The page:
Charisma is another characteristic commonly used to describe flagship species [6,15]. It is therefore not a type of surrogate species, but rather a relational trait (or suite of traits) of a species. In conservation, the role of charisma may be suggested in public communication [10,16] and the funding process [6,17]. As people are naturally attracted to charismatic species, they are more willingly fund conservation programmes focusing on such species [15,18,19]. However, the use of charismatic species to elicit funding is debated [3,6,20], because this may cause conservationists to focus their protection programmes and studies on areas that are not the most urgent in ecological terms [21,22]. Consequently, the public may underappreciate biodiversity or overlook non-charismatic species in need of conservation attention [23].

As a word of ecclesiastic origin, charisma is more commonly used to describe people. According to the Oxford Dictionary, it describes “the powerful personal quality that some people have to attract and impress other people” without any references to other organisms such as plant and animal species, even though it is increasingly used to describe nonhuman species. According to the Web of Science database, it was first used in 1990 by Noss [24] who mentioned it as one of the required attributes of flagship species. Since then, studies using this term have increased exponentially, culminating in more than 300 publications to date (Web of Science; The term is used both as a characteristic to describe flagship species [15,25] and as a surrogate species [26,27]. Some studies have attempted to characterize this term. Indeed, the concept of non-charisma was discussed by Lorimer (2007) [6] who divided nonhuman charisma into three groups: ecological (ethological perspective on the human/environment perception), aesthetic (referring to species behaviour or appearance, thus dealing with human emotions), and corporeal (referring to “affection and emotions engendered by different organisms in their practical interactions with humans over varying time periods”). In addition, Jepson et al. [28] theorized nonhuman agency, explaining how charismatic animals could be co-actors of their own conservation, since they have the capacity, whether intentionally or not, to affect conservation outcomes. However, this concept has never been fully and unambiguously defined in the literature [6].

To better understand the use and usefulness of charismatic species and advance the debate, it appears important to fully define this term, both in terms of semantics and thus defined species. On a practical level, it is a subjective concept, and its content is therefore associated with the target public, which needs to be clearly identified. Here, we focus on Western countries from which most conservation funding comes. As a first step towards providing such a definition, it is important to know which species the public considers to be charismatic and which traits are associated with this charisma. Other studies have focused on charisma in nonhuman species [17,29], but they involved a closed choice (selection among a predetermined collection) and were conservation-oriented, which restricted the breadth of possibilities in the results. Therefore, we used a rigorous, open, and non-restrictive approach in order to ensure that the definition was as least oriented as possible. In this manner, we used data from four complementary sources to illustrate the charisma of species for the Western public, which enabled us to compile a list of 20 animals considered to be the most charismatic. These sources were the following: (i) a large-scale online survey, (ii) a questionnaire given to primary school children in Western Europe, (iii) the animals displayed on the websites of zoos situated in the 100 largest cities in the world, and (iv) the animals featured on the film posters of animated movies produced by Disney and Pixar. All were open (no pre-suggested species) and not conservation-oriented. Two sources involved direct questions to the public, while we worked under the assumption that the species displayed on the zoo websites and film posters would be selected by communication experts based on their general appeal to the public. Collectively, these data were considered to be representative of animals regarded to be the most charismatic.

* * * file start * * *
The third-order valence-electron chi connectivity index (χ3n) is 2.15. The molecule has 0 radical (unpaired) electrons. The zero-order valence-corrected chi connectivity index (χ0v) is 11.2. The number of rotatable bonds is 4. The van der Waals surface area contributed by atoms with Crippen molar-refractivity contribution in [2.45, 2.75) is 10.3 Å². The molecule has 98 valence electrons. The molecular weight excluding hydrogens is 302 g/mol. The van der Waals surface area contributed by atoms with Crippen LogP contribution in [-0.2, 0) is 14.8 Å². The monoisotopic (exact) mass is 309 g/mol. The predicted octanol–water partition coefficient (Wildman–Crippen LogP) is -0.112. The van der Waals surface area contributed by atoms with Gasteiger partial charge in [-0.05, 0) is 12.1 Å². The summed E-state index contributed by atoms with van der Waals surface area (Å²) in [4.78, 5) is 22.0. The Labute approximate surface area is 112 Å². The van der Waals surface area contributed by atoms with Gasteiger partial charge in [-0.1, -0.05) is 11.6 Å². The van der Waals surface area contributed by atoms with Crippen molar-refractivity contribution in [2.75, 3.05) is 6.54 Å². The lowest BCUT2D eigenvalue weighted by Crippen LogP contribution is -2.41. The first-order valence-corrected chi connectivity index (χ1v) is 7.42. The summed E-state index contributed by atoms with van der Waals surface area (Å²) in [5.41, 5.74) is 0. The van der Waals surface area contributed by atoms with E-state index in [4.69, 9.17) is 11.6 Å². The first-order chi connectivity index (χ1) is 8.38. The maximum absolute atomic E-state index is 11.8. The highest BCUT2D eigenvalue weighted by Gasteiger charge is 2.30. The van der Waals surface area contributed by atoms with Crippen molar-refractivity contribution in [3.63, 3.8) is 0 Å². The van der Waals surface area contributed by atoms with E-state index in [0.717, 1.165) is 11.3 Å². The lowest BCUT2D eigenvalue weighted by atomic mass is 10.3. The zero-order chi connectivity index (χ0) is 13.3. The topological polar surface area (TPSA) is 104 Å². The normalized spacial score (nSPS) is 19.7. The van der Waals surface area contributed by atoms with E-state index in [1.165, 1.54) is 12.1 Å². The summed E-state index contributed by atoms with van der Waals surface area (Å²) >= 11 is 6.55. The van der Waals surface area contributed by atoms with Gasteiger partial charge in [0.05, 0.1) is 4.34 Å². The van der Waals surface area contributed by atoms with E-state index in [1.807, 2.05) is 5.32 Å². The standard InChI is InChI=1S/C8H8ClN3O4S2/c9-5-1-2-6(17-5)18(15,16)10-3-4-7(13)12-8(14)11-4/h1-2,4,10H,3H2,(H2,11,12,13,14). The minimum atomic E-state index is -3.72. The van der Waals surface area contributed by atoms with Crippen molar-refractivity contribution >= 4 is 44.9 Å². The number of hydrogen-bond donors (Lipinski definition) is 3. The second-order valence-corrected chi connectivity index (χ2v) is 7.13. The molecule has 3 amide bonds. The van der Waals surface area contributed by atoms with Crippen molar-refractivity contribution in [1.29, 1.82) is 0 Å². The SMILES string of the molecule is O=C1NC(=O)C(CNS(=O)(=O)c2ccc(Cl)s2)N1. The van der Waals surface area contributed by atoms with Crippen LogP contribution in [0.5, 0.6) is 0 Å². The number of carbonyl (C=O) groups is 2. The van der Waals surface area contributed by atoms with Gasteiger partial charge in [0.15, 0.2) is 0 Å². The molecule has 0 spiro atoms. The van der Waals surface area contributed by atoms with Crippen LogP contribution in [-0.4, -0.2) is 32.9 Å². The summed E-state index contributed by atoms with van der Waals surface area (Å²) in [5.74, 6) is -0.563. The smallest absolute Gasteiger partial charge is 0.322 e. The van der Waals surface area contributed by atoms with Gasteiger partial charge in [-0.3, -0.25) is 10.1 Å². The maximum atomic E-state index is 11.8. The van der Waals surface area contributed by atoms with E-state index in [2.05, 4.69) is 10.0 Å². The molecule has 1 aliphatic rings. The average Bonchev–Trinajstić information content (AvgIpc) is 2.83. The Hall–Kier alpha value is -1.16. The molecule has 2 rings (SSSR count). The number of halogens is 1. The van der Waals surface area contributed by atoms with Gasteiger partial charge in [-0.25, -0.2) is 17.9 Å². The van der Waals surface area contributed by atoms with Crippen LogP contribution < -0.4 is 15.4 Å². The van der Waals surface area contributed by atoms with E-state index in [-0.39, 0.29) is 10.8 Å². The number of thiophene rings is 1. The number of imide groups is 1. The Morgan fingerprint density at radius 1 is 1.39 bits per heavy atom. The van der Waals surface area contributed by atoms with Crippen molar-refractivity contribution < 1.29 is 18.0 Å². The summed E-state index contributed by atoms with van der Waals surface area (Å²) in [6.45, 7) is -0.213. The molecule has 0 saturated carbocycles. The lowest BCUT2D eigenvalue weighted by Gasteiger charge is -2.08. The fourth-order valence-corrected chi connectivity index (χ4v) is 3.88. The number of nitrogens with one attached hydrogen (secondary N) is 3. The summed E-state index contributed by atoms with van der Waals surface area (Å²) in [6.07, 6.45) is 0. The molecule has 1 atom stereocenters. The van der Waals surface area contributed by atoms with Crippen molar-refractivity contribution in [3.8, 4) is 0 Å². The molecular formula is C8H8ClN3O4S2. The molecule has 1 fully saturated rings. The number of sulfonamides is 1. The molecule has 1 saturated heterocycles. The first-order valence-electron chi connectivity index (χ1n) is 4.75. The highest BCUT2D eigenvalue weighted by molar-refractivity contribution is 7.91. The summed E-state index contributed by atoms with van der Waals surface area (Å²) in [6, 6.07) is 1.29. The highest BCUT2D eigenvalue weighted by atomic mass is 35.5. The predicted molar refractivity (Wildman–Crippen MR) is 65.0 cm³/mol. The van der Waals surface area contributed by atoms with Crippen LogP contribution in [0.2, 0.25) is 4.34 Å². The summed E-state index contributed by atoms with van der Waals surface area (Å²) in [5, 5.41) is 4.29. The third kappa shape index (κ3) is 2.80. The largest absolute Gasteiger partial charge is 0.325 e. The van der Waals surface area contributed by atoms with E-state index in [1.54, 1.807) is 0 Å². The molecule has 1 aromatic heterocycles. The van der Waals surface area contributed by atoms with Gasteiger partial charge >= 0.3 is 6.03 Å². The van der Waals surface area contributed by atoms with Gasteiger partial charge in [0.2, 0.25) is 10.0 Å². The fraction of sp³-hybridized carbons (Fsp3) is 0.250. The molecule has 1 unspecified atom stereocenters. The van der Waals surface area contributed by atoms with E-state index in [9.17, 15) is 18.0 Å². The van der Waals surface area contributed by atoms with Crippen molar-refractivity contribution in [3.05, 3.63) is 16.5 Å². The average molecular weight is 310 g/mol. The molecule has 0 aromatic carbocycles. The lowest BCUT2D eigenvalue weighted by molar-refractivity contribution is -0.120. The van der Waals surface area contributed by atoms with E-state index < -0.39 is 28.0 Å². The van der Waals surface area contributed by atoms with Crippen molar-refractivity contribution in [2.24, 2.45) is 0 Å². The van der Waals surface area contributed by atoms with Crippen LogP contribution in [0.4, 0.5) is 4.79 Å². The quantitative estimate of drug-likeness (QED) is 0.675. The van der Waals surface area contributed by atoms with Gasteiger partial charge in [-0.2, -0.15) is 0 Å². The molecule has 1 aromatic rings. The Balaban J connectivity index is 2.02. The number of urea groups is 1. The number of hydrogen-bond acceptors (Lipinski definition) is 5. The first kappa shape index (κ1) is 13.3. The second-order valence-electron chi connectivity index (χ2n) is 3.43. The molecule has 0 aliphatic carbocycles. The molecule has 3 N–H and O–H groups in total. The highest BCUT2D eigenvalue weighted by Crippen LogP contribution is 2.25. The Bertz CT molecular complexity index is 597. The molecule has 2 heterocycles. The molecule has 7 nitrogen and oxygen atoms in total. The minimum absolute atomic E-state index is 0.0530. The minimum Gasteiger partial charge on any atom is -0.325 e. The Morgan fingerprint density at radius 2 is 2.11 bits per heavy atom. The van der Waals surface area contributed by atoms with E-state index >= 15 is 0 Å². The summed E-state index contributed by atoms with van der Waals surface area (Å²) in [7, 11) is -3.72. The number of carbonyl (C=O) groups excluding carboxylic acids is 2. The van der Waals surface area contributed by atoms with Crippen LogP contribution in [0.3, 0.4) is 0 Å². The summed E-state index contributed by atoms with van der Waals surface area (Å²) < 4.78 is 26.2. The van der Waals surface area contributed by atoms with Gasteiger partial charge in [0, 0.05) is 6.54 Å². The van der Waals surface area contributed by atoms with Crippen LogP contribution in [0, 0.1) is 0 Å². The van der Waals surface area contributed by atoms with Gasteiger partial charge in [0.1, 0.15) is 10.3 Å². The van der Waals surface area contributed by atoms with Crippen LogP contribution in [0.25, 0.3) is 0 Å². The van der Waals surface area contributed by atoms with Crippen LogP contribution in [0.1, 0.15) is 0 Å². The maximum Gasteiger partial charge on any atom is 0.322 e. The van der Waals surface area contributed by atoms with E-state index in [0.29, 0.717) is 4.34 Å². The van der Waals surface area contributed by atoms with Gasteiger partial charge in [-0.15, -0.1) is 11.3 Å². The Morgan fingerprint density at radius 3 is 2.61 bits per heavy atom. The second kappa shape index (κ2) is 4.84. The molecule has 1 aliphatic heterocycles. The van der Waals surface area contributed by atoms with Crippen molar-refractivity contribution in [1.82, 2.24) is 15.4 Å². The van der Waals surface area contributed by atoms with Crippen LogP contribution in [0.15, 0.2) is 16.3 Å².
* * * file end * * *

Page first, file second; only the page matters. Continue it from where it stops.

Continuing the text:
Materials and methods


We focused on the public in Western societies, as they are often a major source of conservation funding. To establish a list covering the opinions of a broader public, we used four different sources ranging from surveys to proxies. The use of four complementary sources also lessened the possible bias that could be associated with one particular method. In addition, we asked survey respondents to link each species with six traits. We made the assumption that the traits associated with the species in the survey were the same for the two other lists. To support this decision, we tested the correlation between the ranks of the four lists (see Statistical analyses below). We then combined the four lists into a single one, while giving them equal weight.

Online survey.